IB Chemistry - Equilibrium

IB Chemistry home > Syllabus 2025 > Equilibrium > The position of equilibrium

The 'position' of equilibrium is a concept that describes the extent of a chemical equilibrium from the point of view of the amount of reactants, 100% initially, and products.

Syllabus reference

Reactivity 1.4.4 - As a reaction approaches equilibrium, ΔG becomes less negative and finally reaches zero.

  • Perform calculations using the equation ΔG = ΔG + RT lnQ and its application to a system at equilibrium ΔG = −RT lnK. (HL)


  • The equations are given in the data booklet. Reactivity

Tools and links

  • Reactivity 2.3 - What is the likely composition of an equilibrium mixture when ΔG is positive?

Equilibrium position

This is defined as the state of the reaction mixture, with respect to the reactants and products. The equilibrium law gives us a measure of the position of equilibrium.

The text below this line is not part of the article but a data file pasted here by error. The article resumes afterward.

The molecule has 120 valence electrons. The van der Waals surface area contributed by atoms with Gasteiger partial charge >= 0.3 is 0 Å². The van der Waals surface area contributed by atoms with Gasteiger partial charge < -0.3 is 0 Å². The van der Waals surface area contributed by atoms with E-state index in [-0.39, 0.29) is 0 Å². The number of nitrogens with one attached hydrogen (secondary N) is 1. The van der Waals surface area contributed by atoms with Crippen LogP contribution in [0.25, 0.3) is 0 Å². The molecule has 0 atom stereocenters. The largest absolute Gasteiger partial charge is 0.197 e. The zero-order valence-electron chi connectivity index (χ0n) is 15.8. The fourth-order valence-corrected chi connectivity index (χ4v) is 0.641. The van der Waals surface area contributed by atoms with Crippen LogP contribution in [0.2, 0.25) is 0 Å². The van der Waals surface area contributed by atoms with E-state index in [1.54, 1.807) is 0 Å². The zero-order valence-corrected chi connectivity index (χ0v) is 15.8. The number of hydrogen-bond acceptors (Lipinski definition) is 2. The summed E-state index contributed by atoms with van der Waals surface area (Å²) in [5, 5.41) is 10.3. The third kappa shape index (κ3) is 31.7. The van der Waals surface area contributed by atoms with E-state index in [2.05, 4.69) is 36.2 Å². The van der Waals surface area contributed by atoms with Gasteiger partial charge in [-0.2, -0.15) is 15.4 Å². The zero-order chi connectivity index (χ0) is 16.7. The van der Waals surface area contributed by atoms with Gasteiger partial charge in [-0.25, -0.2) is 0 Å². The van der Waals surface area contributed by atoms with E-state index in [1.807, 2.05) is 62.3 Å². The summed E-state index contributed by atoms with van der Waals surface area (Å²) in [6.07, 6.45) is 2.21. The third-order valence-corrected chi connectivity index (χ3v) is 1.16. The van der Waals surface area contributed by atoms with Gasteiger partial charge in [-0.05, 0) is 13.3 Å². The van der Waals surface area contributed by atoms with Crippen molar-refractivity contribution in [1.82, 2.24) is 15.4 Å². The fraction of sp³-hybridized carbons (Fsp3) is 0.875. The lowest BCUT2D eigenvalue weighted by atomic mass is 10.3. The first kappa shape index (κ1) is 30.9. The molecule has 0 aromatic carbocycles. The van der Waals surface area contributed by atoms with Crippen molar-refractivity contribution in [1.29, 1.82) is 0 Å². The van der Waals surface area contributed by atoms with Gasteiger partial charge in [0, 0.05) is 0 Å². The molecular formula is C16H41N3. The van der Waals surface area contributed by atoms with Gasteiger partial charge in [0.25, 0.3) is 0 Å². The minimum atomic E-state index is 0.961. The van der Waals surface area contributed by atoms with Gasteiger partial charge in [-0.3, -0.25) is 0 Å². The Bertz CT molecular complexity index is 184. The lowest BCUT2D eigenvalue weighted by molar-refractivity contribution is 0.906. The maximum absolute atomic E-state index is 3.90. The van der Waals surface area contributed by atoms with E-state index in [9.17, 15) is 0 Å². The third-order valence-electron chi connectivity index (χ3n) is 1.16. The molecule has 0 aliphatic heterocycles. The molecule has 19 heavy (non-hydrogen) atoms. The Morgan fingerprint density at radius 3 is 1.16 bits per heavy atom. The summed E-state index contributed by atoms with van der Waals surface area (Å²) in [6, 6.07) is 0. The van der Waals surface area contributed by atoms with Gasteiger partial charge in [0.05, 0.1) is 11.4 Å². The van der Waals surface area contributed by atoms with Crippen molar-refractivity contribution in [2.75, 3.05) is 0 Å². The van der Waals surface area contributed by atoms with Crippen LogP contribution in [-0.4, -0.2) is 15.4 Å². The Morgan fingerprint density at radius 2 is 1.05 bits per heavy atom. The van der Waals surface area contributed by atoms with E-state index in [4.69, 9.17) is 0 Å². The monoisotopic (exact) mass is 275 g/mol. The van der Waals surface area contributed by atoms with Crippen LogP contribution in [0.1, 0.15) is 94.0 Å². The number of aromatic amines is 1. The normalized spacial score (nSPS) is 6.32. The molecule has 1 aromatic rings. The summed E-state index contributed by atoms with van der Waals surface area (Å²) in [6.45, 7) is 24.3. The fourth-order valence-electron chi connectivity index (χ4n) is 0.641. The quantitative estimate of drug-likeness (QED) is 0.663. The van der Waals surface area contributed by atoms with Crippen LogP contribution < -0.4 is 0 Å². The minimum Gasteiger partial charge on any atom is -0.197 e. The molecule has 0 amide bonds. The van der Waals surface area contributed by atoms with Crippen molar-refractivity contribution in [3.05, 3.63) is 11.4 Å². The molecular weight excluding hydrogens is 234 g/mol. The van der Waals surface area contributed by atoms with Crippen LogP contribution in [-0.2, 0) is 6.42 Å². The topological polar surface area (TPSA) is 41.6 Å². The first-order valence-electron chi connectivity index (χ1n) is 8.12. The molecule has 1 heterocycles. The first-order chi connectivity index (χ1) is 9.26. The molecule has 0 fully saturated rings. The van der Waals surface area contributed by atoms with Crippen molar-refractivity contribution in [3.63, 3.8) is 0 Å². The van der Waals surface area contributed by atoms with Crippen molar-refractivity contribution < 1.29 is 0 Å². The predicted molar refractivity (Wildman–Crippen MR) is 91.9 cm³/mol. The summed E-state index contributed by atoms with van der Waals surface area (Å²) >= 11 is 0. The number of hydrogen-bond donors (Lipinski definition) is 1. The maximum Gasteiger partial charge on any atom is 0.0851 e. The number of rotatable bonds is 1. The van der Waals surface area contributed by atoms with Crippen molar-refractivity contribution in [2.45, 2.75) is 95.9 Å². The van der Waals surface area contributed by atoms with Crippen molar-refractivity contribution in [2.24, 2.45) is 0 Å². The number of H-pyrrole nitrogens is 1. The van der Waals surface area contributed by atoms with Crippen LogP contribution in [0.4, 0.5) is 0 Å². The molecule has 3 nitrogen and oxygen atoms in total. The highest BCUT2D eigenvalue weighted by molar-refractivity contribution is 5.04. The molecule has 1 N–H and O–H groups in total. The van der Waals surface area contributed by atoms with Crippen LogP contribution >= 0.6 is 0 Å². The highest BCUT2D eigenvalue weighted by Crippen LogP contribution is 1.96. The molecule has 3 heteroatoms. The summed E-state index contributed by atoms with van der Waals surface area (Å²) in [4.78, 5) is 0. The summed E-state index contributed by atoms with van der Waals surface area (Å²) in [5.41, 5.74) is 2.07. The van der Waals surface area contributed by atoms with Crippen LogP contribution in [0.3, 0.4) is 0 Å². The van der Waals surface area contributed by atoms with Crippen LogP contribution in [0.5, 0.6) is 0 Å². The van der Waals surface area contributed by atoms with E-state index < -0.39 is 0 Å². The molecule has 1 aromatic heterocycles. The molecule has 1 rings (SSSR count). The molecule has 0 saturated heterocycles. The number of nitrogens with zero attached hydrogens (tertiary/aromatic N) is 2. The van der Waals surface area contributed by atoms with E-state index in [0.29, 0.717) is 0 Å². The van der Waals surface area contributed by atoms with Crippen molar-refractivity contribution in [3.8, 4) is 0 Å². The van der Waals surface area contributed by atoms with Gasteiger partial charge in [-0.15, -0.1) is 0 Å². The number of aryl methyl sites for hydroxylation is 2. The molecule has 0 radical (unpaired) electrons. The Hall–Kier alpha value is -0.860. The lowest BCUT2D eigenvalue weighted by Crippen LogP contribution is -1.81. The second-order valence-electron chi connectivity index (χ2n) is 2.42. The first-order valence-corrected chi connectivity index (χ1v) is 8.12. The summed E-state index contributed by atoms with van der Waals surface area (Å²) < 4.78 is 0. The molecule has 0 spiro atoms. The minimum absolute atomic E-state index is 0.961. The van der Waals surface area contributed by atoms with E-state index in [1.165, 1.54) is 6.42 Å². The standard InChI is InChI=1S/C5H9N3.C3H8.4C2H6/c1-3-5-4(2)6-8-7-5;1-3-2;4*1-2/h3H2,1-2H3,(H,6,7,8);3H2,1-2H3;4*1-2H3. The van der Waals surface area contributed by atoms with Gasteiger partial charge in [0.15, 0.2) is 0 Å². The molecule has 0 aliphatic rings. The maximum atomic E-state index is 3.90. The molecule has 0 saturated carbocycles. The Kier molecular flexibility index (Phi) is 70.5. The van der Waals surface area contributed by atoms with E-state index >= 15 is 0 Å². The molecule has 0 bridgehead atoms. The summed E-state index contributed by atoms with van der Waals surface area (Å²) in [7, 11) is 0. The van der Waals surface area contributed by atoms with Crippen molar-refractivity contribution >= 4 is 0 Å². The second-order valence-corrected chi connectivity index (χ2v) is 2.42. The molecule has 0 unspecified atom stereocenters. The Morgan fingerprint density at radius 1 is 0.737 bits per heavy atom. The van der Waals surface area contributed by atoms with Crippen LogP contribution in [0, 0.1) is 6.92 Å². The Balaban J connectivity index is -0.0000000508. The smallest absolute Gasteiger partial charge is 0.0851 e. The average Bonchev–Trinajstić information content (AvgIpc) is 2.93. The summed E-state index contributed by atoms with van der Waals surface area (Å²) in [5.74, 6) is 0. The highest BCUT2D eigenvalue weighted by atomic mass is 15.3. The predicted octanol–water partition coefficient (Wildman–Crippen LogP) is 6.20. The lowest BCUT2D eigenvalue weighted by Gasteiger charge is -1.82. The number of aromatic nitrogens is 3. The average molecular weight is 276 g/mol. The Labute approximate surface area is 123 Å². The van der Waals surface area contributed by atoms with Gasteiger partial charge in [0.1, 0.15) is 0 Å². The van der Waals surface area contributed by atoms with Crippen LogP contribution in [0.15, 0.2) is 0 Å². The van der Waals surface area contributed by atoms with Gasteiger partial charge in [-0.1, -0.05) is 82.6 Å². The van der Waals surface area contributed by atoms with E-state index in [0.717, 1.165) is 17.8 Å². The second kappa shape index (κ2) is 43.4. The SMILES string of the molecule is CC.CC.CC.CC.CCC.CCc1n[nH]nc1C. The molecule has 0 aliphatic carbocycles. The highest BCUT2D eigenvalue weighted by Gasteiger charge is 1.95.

The equilibrium law expression:

For the general reaction: xA yB + zC

Shows us that as the product concentration increases so does the value of Kc. Hence, for a reaction that lies well to the left hand side at equilibrium, the value of Kc is very small. Conversely, for a reaction that proceeds almost to completion and lies well to the right hand side, the value of Kc is very large.

We can assess the position of equilibrium by considering the value of Kc.

Value of Kc Position of equilibrium
>>1 far to the right hand side
<<1 far to the left hand side
1 approximately in the middle

Position of equilibrium


Equilibrium and Gibbs free energy

The question now arises, "why do some reactions proceed at first and then stop at the equilibrium position?"

We know that the driving force behind any process is the increase in universal entropy and it follows that this must be the case for equilibrium systems. The equilibrium position is the state in which the universal entropy is at a maximum and hence Gibbs free energy is at a minimum.

Gibbs free energy change is given by the formula:


and at equilibrium the system no longer changes, therefore ΔG = 0.

The Gibbs free energy change of a reaction and the equilibrium constant can both be used to measure the position of an equilibrium reaction and are related by the equation:

ΔG = -RTlnK

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